I briefly discuss first philosophy (metaphysics), including different “paradigms’ of first philosophy in the history of Western philosophy. I then discuss the rise of environmental ethics as a new field of philosophy and the debate over anthropocentric and non-anthropocentric values. I suggest that ecocentric value theories could constitute a new first philosophy using the “paradigm” of value in first philosophy and why they should constitute a first philosophy.
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  35.  10
    Dewey’s Naturalism.Hugh P. Mcdonald - 2002 - Environmental Ethics 24 (2):189-208.
    In the recent literature of environmental ethics, certain criticisms of pragmatism in general and Dewey in particular have been made, specifically, that certain features of pragmatism make it unsuitable as an environmental ethic. Eric Katz asserts that pragmatism is an inherently anthropocentric and subjective philosophy. Bob Pepperman Taylor argues that Dewey’s naturalism in particular is anthropocentric in that it concentrates on human nature. I challenge both of these views in the context of Dewey’s naturalism. I discuss his naturalism, his critique (...)
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  36.  8
    Toward a Deontological Environmental Ethics.Hugh Mcdonald - 2001 - Environmental Ethics 23 (4):411-430.
    In this paper, I outline both a nonanthropocentric and non-subjective theory of intrinsic value which incorporates pragmatism in environmental ethics in a novel way. The theory, which I call creative actualization, is a non-hierarchical, nonsubjective theory of value which includes the value of nonhuman species and the biosphere. I argue that there are conditions to such values. These limitations include evaluations of actual improvement and reciprocity as conditions. These conditions are necessary limitations upon actions, i.e., duties. I incorporate a deontological (...)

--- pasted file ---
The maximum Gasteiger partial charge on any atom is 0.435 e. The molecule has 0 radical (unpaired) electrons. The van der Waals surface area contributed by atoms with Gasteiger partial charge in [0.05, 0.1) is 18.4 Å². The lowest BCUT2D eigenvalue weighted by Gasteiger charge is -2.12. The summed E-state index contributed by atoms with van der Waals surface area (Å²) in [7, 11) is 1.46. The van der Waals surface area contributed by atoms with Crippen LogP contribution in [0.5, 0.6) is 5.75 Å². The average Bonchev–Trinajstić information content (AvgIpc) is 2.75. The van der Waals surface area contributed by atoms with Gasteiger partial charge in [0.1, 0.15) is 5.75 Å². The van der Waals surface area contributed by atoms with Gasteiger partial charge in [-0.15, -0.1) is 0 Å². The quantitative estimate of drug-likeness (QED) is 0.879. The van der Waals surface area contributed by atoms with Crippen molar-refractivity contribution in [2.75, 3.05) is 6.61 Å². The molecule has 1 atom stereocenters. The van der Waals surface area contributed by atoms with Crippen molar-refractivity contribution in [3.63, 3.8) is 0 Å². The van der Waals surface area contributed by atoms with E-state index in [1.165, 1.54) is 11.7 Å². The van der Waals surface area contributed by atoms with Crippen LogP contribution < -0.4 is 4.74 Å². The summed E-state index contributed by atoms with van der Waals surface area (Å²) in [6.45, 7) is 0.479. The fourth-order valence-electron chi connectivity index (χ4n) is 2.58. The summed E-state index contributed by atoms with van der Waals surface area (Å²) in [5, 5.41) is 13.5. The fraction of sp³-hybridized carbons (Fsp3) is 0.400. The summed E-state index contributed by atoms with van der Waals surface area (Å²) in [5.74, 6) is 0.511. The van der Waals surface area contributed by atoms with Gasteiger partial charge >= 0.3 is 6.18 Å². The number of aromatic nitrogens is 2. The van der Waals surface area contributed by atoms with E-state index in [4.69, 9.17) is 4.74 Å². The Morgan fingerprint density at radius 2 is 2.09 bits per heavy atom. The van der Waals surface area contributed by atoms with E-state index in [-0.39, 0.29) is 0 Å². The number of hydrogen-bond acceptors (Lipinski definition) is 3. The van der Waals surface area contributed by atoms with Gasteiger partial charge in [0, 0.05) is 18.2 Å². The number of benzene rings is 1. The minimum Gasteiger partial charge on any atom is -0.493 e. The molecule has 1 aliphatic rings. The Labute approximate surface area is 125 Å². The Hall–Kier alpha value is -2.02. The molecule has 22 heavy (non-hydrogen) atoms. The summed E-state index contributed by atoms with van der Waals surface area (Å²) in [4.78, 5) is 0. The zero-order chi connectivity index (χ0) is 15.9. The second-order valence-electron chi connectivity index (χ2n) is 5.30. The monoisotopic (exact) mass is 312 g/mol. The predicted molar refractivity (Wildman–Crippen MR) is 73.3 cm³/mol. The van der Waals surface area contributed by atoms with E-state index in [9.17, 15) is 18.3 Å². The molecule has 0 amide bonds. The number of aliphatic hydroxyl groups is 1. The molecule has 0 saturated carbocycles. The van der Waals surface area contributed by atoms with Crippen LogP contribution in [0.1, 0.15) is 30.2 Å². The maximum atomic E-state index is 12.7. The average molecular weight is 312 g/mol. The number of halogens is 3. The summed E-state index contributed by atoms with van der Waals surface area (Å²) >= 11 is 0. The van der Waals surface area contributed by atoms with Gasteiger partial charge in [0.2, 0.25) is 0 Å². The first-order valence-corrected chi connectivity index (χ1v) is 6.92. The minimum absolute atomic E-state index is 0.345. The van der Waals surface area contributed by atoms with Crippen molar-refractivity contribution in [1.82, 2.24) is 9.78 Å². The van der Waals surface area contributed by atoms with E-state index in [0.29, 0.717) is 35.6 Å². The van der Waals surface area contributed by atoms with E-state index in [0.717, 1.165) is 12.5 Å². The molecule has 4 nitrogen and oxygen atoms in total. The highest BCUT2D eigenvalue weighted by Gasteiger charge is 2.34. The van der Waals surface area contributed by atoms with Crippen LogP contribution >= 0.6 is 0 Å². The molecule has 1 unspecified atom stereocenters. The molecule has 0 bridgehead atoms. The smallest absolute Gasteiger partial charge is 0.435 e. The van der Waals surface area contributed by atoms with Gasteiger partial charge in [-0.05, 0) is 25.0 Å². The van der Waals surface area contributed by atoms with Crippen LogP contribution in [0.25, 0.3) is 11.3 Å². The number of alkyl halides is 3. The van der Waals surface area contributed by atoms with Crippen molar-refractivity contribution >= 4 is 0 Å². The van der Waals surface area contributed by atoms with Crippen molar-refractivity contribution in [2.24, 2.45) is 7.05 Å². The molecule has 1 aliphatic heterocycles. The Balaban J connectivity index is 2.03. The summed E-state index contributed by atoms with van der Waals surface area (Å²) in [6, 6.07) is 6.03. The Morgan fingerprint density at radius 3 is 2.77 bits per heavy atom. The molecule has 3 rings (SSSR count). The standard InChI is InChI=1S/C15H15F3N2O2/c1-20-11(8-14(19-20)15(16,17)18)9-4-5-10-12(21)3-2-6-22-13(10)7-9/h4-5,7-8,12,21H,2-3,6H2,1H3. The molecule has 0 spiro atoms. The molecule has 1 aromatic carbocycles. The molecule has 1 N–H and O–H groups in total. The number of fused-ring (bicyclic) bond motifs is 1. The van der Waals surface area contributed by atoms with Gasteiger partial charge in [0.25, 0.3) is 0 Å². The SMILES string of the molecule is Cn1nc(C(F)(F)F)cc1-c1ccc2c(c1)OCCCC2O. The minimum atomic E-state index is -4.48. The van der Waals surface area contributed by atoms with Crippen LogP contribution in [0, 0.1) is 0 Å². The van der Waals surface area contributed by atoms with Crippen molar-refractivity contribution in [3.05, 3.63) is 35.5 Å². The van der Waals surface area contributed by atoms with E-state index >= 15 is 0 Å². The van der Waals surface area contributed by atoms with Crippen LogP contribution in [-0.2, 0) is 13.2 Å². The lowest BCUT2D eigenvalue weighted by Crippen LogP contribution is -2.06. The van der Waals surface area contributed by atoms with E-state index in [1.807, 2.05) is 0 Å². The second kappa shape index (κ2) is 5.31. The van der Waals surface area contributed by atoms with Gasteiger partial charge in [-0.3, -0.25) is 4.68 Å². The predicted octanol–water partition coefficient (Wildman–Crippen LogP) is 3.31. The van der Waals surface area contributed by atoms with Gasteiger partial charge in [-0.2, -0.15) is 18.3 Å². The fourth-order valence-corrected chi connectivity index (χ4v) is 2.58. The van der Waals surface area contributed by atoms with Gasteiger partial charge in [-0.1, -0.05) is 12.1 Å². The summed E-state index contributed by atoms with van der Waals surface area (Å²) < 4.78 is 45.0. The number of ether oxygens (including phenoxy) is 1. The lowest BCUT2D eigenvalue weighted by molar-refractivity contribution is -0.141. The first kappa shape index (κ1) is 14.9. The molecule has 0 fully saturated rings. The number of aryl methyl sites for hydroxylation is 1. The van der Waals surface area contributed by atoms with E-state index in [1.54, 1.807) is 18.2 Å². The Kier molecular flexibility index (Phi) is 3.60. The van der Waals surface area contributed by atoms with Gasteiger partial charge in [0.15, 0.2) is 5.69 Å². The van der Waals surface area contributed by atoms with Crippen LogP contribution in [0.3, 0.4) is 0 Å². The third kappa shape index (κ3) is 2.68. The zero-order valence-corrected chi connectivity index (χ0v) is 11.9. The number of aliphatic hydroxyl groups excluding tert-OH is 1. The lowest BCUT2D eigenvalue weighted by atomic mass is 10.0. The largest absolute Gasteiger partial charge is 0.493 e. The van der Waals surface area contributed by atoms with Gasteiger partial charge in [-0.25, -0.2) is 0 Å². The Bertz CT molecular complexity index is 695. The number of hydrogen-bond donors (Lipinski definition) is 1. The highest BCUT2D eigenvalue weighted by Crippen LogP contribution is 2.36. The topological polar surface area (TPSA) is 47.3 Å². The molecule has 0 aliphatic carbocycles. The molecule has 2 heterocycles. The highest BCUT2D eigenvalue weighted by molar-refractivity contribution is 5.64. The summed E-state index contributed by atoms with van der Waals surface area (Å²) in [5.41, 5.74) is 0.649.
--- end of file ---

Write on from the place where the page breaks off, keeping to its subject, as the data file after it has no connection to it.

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  37.  41
    Dewey’s Naturalism.Hugh P. Mcdonald - 2002 - Environmental Ethics 24 (2):189-208.
    In the recent literature of environmental ethics, certain criticisms of pragmatism in general and Dewey in particular have been made, specifically, that certain features of pragmatism make it unsuitable as an environmental ethic. Eric Katz asserts that pragmatism is an inherently anthropocentric and subjective philosophy. Bob Pepperman Taylor argues that Dewey’s naturalism in particular is anthropocentric in that it concentrates on human nature. I challenge both of these views in the context of Dewey’s naturalism. I discuss his naturalism, his critique (...)